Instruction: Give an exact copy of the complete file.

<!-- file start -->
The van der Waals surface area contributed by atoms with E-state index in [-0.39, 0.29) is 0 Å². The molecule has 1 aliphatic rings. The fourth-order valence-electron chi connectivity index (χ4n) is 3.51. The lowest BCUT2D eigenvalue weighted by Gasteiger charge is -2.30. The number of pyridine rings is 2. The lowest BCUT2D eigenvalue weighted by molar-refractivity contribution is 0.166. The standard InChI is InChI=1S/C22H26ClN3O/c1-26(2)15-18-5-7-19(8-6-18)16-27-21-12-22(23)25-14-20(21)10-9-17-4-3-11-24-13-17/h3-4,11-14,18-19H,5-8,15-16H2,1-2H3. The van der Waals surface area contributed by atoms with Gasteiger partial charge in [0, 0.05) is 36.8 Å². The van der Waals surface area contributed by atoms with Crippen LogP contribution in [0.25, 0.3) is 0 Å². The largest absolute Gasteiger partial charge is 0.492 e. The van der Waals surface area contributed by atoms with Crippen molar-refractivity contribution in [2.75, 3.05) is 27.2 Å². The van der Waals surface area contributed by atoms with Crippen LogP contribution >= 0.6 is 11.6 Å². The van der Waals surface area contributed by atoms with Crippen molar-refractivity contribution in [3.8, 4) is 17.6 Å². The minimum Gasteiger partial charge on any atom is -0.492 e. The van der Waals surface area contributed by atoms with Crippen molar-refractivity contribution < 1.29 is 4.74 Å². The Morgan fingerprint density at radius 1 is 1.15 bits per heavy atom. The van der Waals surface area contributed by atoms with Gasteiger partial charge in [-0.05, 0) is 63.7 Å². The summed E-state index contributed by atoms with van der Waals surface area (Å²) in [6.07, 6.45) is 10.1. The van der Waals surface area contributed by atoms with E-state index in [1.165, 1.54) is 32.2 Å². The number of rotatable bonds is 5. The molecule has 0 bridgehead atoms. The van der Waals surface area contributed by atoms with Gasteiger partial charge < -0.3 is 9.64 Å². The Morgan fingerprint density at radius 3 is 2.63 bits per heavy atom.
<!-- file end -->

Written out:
The van der Waals surface area contributed by atoms with E-state index in [-0.39, 0.29) is 0 Å². The molecule has 1 aliphatic rings. The fourth-order valence-electron chi connectivity index (χ4n) is 3.51. The lowest BCUT2D eigenvalue weighted by Gasteiger charge is -2.30. The number of pyridine rings is 2. The lowest BCUT2D eigenvalue weighted by molar-refractivity contribution is 0.166. The standard InChI is InChI=1S/C22H26ClN3O/c1-26(2)15-18-5-7-19(8-6-18)16-27-21-12-22(23)25-14-20(21)10-9-17-4-3-11-24-13-17/h3-4,11-14,18-19H,5-8,15-16H2,1-2H3. The van der Waals surface area contributed by atoms with Gasteiger partial charge in [0, 0.05) is 36.8 Å². The van der Waals surface area contributed by atoms with Crippen LogP contribution in [0.25, 0.3) is 0 Å². The largest absolute Gasteiger partial charge is 0.492 e. The van der Waals surface area contributed by atoms with Crippen molar-refractivity contribution in [2.75, 3.05) is 27.2 Å². The van der Waals surface area contributed by atoms with Crippen LogP contribution >= 0.6 is 11.6 Å². The van der Waals surface area contributed by atoms with Crippen molar-refractivity contribution in [3.8, 4) is 17.6 Å². The minimum Gasteiger partial charge on any atom is -0.492 e. The van der Waals surface area contributed by atoms with Crippen molar-refractivity contribution < 1.29 is 4.74 Å². The Morgan fingerprint density at radius 1 is 1.15 bits per heavy atom. The van der Waals surface area contributed by atoms with Gasteiger partial charge in [-0.05, 0) is 63.7 Å². The summed E-state index contributed by atoms with van der Waals surface area (Å²) in [6.07, 6.45) is 10.1. The van der Waals surface area contributed by atoms with E-state index in [1.165, 1.54) is 32.2 Å². The number of rotatable bonds is 5. The molecule has 0 bridgehead atoms. The van der Waals surface area contributed by atoms with Gasteiger partial charge < -0.3 is 9.64 Å². The Morgan fingerprint density at radius 3 is 2.63 bits per heavy atom.